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Russia: Exchange and development for young professionals

published 25 April 2016 updated 27 April 2016

During an intensive week of training workshops, lectures, and exchange of experiences, over 200 young teachers from all over Russia and neighbouring countries came together to discuss strategies for on-the-ground trade union work in the Russian Federation and beyond.

The Education and Science Union of Russia (ESEUR) organised this network meeting, aptly named the Russian Pedagogical School, for the fifth consecutive year. Meeting in Repino on the shores of the Baltic Sea, close to St. Petersburg, from 18-23 April, young activists engaged with union leaders, education experts and union staff to find ways of expanding trade union activities in their workplace and of attracting educators to join the union.

On the agenda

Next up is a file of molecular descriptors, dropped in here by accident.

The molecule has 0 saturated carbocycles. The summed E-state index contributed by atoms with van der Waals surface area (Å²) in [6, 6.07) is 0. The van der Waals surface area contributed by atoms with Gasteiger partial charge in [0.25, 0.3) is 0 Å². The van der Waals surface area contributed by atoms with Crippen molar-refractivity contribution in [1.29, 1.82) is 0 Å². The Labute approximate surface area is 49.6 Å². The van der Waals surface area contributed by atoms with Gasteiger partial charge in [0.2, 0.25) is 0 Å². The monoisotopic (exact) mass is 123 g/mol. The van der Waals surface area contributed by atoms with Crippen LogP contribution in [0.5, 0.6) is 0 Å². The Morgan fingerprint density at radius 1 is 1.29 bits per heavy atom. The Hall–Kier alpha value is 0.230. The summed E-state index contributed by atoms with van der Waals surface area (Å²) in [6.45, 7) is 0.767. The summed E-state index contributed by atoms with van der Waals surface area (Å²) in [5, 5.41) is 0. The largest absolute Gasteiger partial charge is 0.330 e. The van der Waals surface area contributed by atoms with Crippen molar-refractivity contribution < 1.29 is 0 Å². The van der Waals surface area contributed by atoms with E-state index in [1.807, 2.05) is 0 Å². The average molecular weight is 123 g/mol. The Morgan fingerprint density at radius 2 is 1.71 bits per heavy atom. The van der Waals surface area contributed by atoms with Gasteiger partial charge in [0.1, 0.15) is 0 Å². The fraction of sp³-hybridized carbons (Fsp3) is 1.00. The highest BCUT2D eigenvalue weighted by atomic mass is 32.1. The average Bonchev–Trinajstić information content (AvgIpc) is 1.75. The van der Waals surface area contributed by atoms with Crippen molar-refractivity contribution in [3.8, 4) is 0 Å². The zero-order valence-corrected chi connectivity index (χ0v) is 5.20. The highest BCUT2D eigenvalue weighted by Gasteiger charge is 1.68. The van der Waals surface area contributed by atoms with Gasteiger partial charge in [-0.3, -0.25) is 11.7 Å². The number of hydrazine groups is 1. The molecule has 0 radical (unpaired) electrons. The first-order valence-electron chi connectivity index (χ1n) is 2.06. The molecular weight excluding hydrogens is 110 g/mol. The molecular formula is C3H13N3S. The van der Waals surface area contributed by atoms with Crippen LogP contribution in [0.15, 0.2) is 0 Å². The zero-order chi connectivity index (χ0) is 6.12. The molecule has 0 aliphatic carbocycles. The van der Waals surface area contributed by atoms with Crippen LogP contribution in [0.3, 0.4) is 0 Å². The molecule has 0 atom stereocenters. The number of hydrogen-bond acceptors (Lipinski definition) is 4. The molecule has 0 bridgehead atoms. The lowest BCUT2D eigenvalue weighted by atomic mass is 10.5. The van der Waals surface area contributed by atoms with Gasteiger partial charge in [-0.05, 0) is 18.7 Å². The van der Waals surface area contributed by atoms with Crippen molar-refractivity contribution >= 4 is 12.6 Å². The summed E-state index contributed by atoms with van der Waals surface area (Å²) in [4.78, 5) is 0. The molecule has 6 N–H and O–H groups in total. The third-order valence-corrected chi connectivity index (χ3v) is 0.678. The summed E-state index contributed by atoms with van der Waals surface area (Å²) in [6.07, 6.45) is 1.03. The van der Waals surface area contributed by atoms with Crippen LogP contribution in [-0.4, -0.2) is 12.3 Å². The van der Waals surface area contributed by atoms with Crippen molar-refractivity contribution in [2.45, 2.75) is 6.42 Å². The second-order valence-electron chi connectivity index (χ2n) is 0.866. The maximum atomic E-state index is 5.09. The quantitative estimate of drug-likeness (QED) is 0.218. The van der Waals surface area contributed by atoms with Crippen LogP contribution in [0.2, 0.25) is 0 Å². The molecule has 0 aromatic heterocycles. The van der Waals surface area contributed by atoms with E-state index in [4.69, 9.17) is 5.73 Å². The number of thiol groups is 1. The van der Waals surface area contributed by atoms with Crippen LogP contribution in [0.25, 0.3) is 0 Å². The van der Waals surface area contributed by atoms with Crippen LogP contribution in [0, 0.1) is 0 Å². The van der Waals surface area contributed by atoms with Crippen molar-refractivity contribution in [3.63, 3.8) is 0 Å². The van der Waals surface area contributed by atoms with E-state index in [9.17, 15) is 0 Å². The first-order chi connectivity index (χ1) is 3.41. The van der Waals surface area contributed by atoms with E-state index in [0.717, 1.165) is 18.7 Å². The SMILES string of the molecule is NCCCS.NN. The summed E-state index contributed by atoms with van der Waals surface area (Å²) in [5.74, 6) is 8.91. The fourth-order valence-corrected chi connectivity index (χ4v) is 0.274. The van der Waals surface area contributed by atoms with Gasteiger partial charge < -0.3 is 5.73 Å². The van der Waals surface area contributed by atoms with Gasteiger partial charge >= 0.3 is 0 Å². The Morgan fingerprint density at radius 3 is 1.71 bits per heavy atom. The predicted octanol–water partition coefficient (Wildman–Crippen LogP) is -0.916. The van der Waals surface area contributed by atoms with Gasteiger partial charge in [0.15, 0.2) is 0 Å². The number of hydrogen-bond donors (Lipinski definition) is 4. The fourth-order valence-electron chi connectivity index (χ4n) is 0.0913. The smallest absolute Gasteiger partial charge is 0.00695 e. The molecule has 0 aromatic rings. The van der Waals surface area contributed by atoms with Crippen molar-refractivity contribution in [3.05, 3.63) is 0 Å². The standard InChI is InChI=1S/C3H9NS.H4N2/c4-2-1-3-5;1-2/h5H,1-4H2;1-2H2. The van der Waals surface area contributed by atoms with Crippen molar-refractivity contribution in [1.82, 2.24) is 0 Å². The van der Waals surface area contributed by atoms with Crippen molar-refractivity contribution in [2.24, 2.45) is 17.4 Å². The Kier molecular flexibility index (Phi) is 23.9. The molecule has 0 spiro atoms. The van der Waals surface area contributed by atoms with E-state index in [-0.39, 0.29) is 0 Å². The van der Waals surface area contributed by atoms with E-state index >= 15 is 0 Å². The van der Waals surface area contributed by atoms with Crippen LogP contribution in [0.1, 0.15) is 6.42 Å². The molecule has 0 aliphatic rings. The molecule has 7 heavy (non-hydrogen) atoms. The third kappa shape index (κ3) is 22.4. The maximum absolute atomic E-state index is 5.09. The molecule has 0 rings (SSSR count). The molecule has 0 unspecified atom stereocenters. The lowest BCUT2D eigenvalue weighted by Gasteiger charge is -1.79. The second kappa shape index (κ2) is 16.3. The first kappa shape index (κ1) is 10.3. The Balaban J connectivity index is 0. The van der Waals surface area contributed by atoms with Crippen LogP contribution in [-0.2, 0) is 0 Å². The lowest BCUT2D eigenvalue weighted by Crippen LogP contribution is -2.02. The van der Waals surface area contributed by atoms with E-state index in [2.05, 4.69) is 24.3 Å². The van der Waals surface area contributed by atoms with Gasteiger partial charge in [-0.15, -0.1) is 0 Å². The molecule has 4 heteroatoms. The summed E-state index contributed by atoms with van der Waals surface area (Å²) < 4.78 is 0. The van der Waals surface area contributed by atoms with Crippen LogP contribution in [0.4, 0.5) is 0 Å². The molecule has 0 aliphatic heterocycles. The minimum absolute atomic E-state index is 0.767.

Issues affecting young teachers, especially those working in rural areas, were discussed, including social protection, workplace retention, and salaries. Professional development was also high on the agenda.

Different approaches, projects and solutions were discussed and shared by participants as well as external speakers. For example, trainers from the Jewish Museum Tolerance Centre conducted workshops introducing lesson plans on tolerance and the acceptance of others for pupils of all ages. Participants in these workshops subsequently received micro-credentials for professional development.

Team building

In addition, a varied cultural programme helped promote team building and brought participants’ creative energies to the fore. Events included an excursion programme to St. Petersburg’s Hermitage Museum and an evening event with Russian film star Svetlana Kryuchkova.

Galina Merkulova, ESEUR President and European Trade Union Committee for Education (ETUCE) Vice-President, congratulated the participants and highlighted the importance of work with young teachers for teachers’ unions. “Our colleagues starting their careers today are the future of our movement. Their enthusiasm and their vision of a high-quality teaching profession, and the fact that they are prepared to work hard for making that a reality is encouraging,” she said.